Donzell Brown Jr., Executive Director & Co-Founder
Donzell has more than 20 years of political, community, and executive experiences working in and with leadership to accomplish ambitious goals for the common good of the communities of Baltimore, and the nation. From Capitol Hill to the streets of Baltimore, he has organized, fundraised, and created coalitions to influence growth in multiple sectors of the public wellbeing. As a Commissioner for the Mayor’s Office of Sustainability. Donzell is committed to the comprehensive approach to improving the lives of citizens in Baltimore. He also has experience working with farms and several nonprofit organizations in the city. He is a graduate of St. Vincent College.
Rona Kobell, President of the Board & Co-Founder
Rona spent nine years at the Baltimore Sun and then eight at the Chesapeake Bay Journal, the country’s largest environmental newspaper. She has taught at the University of Maryland’s Philip Merrill College of Journalism, where she is pursuing a Master’s of the Arts. She is also a writer and editor at Maryland Sea Grant, part of the University of Maryland Center for Environmental Science. Rona has written several reports for the Abell Foundation, two of which had a key role in legalizing industrial hemp in Maryland. She has freelanced extensively for national publications. She is a graduate of the University of Michigan.
Fred is the Riverkeeper for the Patuxent River, an organization protecting Maryland’s longest river. His work stretches from suburban Howard County to Southern Maryland. His work has focused on environmental justice, particularly power plants and developers and the scars their pollution leaves. Fred serves on the board of the Environmental Integrity Project, as a governor-appointed Commissioner on the State’s Patuxent River Commission, and on the board of Waterkeeper Alliance. Fred is an adjunct instructor at historic St. Mary’s College of Maryland, where he teaches an upper level environmental law course. He is an avid kayaker and backpacker. A former television journalist, his family has owned farmland along the Patuxent for a century.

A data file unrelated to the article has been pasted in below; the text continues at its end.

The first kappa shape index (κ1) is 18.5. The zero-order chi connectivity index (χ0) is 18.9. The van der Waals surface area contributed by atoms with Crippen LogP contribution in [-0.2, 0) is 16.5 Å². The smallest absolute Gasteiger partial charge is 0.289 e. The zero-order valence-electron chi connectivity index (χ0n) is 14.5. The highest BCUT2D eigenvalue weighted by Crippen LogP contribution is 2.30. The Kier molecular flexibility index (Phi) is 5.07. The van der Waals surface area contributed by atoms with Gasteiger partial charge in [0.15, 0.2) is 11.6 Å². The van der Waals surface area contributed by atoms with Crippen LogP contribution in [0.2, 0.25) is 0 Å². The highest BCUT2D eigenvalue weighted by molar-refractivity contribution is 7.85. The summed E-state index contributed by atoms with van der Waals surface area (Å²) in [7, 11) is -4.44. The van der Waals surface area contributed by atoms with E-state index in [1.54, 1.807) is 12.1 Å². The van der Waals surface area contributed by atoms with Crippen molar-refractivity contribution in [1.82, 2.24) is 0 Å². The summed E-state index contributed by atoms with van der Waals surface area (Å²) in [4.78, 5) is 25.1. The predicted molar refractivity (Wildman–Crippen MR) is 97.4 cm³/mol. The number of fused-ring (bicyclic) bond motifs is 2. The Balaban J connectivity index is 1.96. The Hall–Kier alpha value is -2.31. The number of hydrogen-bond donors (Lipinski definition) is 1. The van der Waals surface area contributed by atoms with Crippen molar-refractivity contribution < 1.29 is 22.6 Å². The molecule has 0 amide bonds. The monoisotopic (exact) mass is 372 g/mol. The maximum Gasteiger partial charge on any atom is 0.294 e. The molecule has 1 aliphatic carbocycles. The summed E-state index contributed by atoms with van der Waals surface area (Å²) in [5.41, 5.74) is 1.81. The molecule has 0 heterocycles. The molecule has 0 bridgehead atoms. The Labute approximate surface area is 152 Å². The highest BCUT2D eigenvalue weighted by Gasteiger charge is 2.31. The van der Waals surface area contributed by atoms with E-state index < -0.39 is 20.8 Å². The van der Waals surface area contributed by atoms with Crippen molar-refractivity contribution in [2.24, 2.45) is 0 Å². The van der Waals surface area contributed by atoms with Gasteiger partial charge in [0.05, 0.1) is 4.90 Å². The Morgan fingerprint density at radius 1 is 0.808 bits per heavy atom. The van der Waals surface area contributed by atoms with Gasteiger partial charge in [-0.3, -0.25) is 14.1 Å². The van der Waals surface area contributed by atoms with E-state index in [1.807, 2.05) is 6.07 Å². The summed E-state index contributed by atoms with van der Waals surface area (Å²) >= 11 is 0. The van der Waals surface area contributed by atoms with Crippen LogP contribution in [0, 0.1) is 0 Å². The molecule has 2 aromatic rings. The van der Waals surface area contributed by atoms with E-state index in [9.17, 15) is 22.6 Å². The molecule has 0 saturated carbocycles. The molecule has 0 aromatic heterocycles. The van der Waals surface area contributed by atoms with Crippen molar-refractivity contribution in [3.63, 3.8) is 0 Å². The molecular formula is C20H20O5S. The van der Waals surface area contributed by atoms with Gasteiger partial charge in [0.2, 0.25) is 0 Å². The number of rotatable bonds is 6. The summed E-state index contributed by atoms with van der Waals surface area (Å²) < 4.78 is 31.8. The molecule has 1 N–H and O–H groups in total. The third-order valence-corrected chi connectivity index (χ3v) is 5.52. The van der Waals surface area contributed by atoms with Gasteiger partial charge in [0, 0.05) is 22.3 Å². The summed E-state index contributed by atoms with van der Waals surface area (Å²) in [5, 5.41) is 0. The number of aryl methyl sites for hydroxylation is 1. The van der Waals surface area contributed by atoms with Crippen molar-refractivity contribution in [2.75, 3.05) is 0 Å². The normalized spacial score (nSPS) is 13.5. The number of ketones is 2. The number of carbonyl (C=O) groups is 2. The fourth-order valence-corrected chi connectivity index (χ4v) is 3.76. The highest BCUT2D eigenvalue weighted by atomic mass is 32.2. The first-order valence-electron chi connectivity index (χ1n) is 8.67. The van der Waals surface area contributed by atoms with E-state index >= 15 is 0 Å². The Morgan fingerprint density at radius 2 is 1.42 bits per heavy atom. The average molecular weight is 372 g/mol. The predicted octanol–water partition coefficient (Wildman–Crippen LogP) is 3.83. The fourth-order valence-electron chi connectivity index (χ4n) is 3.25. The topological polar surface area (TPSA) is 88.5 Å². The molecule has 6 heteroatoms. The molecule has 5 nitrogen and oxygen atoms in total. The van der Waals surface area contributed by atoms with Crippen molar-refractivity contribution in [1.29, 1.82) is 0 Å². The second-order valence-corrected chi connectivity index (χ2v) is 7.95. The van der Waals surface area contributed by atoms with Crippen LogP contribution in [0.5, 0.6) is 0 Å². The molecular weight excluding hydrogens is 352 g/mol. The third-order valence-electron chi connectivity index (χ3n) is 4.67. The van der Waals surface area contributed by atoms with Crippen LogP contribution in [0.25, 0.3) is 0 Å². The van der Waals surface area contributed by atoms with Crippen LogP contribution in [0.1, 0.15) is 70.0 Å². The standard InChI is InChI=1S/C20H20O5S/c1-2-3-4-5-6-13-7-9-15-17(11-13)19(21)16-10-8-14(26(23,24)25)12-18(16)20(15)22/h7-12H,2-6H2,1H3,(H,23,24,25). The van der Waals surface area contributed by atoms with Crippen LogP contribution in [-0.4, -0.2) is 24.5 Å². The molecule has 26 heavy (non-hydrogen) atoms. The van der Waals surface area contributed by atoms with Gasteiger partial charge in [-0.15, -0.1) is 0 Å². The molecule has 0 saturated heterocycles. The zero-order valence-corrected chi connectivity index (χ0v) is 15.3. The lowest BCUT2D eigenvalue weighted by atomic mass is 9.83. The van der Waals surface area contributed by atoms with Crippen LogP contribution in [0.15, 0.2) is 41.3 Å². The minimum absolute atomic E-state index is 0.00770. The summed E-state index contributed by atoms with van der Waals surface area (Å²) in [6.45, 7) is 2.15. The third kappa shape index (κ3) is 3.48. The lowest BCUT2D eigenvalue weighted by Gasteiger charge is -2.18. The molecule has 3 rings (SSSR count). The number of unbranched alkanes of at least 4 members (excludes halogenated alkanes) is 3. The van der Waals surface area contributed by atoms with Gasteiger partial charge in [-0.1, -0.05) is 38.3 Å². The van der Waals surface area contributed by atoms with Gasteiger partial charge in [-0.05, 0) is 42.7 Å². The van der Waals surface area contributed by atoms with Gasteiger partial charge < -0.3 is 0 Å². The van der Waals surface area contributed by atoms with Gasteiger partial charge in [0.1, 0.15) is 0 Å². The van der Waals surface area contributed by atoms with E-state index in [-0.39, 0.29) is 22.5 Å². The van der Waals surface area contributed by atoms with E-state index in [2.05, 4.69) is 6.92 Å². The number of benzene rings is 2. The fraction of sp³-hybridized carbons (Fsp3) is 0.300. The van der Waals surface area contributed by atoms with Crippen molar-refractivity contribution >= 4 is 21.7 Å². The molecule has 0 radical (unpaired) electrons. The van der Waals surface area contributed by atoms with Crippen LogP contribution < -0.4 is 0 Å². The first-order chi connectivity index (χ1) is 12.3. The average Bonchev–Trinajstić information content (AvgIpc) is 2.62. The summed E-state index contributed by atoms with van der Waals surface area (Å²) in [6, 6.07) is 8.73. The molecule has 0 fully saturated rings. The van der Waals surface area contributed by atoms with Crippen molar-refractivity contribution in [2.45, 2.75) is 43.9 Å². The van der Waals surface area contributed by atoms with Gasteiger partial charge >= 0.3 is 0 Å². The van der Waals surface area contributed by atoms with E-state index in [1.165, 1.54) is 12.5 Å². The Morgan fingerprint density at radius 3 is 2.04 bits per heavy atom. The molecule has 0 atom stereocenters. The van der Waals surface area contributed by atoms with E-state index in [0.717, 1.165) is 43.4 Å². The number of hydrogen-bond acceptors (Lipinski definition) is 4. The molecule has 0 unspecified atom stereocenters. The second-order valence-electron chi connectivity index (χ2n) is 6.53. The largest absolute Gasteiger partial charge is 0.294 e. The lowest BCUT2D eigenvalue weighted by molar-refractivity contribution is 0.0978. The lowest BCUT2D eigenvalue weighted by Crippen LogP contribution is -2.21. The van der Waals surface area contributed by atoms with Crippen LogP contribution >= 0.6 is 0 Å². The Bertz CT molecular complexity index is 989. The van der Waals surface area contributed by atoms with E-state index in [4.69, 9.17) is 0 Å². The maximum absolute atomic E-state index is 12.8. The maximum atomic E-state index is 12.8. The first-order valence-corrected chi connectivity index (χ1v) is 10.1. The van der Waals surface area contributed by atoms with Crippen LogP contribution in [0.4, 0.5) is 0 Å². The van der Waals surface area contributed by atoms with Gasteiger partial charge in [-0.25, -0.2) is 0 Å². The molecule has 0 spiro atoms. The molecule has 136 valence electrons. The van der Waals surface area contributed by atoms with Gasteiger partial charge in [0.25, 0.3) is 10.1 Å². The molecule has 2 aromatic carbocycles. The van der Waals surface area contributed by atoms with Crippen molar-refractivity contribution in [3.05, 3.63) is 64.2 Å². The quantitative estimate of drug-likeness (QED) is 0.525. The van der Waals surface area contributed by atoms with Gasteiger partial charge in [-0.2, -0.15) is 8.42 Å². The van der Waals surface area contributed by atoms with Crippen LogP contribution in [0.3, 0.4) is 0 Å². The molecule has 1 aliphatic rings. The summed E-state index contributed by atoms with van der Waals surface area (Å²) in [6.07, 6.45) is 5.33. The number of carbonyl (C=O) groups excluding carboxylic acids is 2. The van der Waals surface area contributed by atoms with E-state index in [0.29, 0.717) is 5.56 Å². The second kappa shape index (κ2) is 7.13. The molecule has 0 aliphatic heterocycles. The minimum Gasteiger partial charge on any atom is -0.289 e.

Wyman Jones Jr.
Wyman is a filmmaker and journalist. He recently graduated from Morgan State University with a degree in multi-platform production. Wyman is the director of several short films, including two for Maryland Sea Grant: Planting the Future, about community gardens, and Smithville, about a Black community on the Eastern Shore that’s on the verge of losing its cemetery because of climate change and sea level rise. He lives and works in Baltimore.
Eric has been a research assistant professor for the University of Maryland Center for Environmental Science since 2010. He received his Ph.D. in genetics from Harvard University Medical School. Schott has been working at the Baltimore Inner Harbor Since for more than two decades, and is now based at the Institute of Marine and Environmental Technology (IMET) in the Columbus Center. Dr. Schott is active in science education and watershed preservation, and has served on the boards of related nonprofits since 2006. Over the summer of 2016 he hosted local high school teachers learning about biodiversity in Baltimore Harbor and mentored a high school intern who studied blue crab health. He collaborates with numerous researchers and stakeholders, applying molecular methods to monitor the health and biodiversity of Baltimore Harbor.
Bernard Warren, MPA
Bernard Warren is the inaugural executive director of Clergy United for the Transformation of Sandtown (CUTS), a community development corporation dedicated to improving the lives of residents by restoring, and renovating the Sandtown-Winchester Community . He has served as a consultant advising hospitals and health care centers. He is the managing director of Bernard Warren Associates, management consulting firm providing planning, training, and organizational development to nonprofit and for profit organizations.